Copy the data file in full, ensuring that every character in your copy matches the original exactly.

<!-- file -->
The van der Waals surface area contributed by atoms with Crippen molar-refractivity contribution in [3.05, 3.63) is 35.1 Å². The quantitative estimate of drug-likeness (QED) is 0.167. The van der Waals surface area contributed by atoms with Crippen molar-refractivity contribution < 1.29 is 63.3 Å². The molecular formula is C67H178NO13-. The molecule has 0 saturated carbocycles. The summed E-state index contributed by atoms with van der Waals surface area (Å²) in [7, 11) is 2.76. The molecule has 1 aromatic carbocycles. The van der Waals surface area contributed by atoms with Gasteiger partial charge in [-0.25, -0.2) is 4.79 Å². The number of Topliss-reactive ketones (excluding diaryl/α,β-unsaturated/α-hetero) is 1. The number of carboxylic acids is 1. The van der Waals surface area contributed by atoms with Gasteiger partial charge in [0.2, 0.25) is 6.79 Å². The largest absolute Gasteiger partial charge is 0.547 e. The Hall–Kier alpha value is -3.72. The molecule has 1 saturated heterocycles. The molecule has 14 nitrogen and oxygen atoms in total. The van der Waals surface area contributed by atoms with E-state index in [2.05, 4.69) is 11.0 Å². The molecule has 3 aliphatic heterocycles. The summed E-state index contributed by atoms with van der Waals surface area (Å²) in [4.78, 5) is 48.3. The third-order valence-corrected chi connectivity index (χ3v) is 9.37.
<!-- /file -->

The van der Waals surface area contributed by atoms with Crippen molar-refractivity contribution in [3.05, 3.63) is 35.1 Å². The quantitative estimate of drug-likeness (QED) is 0.167. The van der Waals surface area contributed by atoms with Crippen molar-refractivity contribution < 1.29 is 63.3 Å². The molecular formula is C67H178NO13-. The molecule has 0 saturated carbocycles. The summed E-state index contributed by atoms with van der Waals surface area (Å²) in [7, 11) is 2.76. The molecule has 1 aromatic carbocycles. The van der Waals surface area contributed by atoms with Gasteiger partial charge in [-0.25, -0.2) is 4.79 Å². The number of Topliss-reactive ketones (excluding diaryl/α,β-unsaturated/α-hetero) is 1. The number of carboxylic acids is 1. The van der Waals surface area contributed by atoms with Gasteiger partial charge in [0.2, 0.25) is 6.79 Å². The largest absolute Gasteiger partial charge is 0.547 e. The Hall–Kier alpha value is -3.72. The molecule has 1 saturated heterocycles. The molecule has 14 nitrogen and oxygen atoms in total. The van der Waals surface area contributed by atoms with E-state index in [2.05, 4.69) is 11.0 Å². The molecule has 3 aliphatic heterocycles. The summed E-state index contributed by atoms with van der Waals surface area (Å²) in [4.78, 5) is 48.3. The third-order valence-corrected chi connectivity index (χ3v) is 9.37.